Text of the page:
Navigating through early adulthood is hard enough without having your every move scrutinized by the press. Now, imagine being one of the most famous people in Canada by the age of 22, while silently struggling with a mental illness that has complete control over your emotions. This is how Margaret Trudeau lived for 30 years of her life. As the wife of former prime minister Pierre Trudeau and the mother of our current prime minister Justin Trudeau, Margaret has been in the limelight for the past 50 years. She first opened up about her battle with bipolar disorder in 2006, an illness that affects her emotions and her rational thinking. Margret Trudeau’s memoir Changing My Mind sheds light on this illness, and it allows readers to get a glimpse into the life of one of Canada’s most influential women. Margaret’s experiences illustrated in her memoir show how Canada is a nation built upon compassion and self-actualization, one where we can learn from our mistakes without the fear of permanently damaging our reputation.
From dancing and singing on tabletops at formal events, to leaving mid-interview on live television, every decision Margaret had made was filtered through an ill mind. Margaret states in her memoir that often, “the Canadian public opened their newspapers to a feast of scandalous stories about the disgraceful antics of Pierre Trudeau’s mad, exhibitionist wife.” She was terrified of losing her family and tarnishing her reputation. But she was also terrified of the unknown illness that was compelling her to make decisions on a whim. Bipolar disorder is life consuming, but Margaret lived though the damage it did to her, and she emerged victorious from the battle. She was diagnosed in early 2006, and she made the parlous decision to inform the public just a couple months later. Luckily, she was met mostly with praises and support from her fellow Canadians, which goes to show that we as a nation value compassion.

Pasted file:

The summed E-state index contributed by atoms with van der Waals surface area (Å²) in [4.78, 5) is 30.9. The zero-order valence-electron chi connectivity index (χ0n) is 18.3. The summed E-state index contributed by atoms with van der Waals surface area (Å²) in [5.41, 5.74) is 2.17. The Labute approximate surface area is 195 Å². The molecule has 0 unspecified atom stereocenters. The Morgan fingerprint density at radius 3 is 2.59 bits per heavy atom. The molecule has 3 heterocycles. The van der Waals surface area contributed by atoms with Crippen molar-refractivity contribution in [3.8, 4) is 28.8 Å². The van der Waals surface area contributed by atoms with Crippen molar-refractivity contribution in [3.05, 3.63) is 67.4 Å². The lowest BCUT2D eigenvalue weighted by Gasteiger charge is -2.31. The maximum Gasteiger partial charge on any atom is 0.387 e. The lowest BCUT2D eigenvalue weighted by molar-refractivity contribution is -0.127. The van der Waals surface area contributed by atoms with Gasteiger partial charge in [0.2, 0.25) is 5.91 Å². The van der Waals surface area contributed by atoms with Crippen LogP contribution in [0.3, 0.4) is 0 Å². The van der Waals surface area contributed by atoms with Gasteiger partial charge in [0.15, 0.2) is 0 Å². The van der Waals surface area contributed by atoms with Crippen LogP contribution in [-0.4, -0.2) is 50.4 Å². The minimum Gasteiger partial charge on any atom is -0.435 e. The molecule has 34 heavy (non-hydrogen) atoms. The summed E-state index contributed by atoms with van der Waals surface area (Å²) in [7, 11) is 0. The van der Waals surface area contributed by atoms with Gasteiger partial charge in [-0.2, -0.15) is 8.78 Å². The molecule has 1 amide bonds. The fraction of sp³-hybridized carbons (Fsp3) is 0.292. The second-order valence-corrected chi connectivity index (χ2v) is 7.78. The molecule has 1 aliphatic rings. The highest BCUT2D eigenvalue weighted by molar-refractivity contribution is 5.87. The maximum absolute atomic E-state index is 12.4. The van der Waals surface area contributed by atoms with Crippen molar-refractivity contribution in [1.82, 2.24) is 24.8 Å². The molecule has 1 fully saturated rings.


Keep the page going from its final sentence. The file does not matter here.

Margaret Trudeau’s most significant contribution to Canadian identity is her openness about her struggle with mental illness. Bipolar disorder was not classified as it’s own mental illness until 1980, and even after that it was not widely talked about until closer to the 2000’s. Despite the fact that the illness was relatively unknown, once Margaret was able to explain that her decisions were not made while she was in a lucid mind, her past behaviour was excused. She worked hard to earn back the trust of the people of Canada. The fact that she was able to apologize for her actions shows how resilient she is, and the fact that Canada as a nation accepted her apology shows how open minded we are, and how we value honesty and respect.
After reading this memoir, I was amazed at how Margaret was able to overcome her struggles with bipolar disorder, and how despite facing seemingly insurmountable obstacles, she continued to fight. Now that she is receiving treatment for her illness and is able to think clearly, she has been a consistent supporter of the Canadian Mental Health Association. She is striving to educate others about mental illness in the hopes that no one else has to suffer in silence the way she did. She is an extremely inspiring Canadian who we should all look up to for the reasons I’ve highlighted today, along with many more that are illustrated in her memoir. Margaret Trudeau exemplifies Canada’s core values and beliefs such as self-actualization and honesty, and I believe her legacy will be one of resilience and strength. She worked hard to change her mindset, which led her to help change the way in which Canada perceives mental health today. What do you want to change?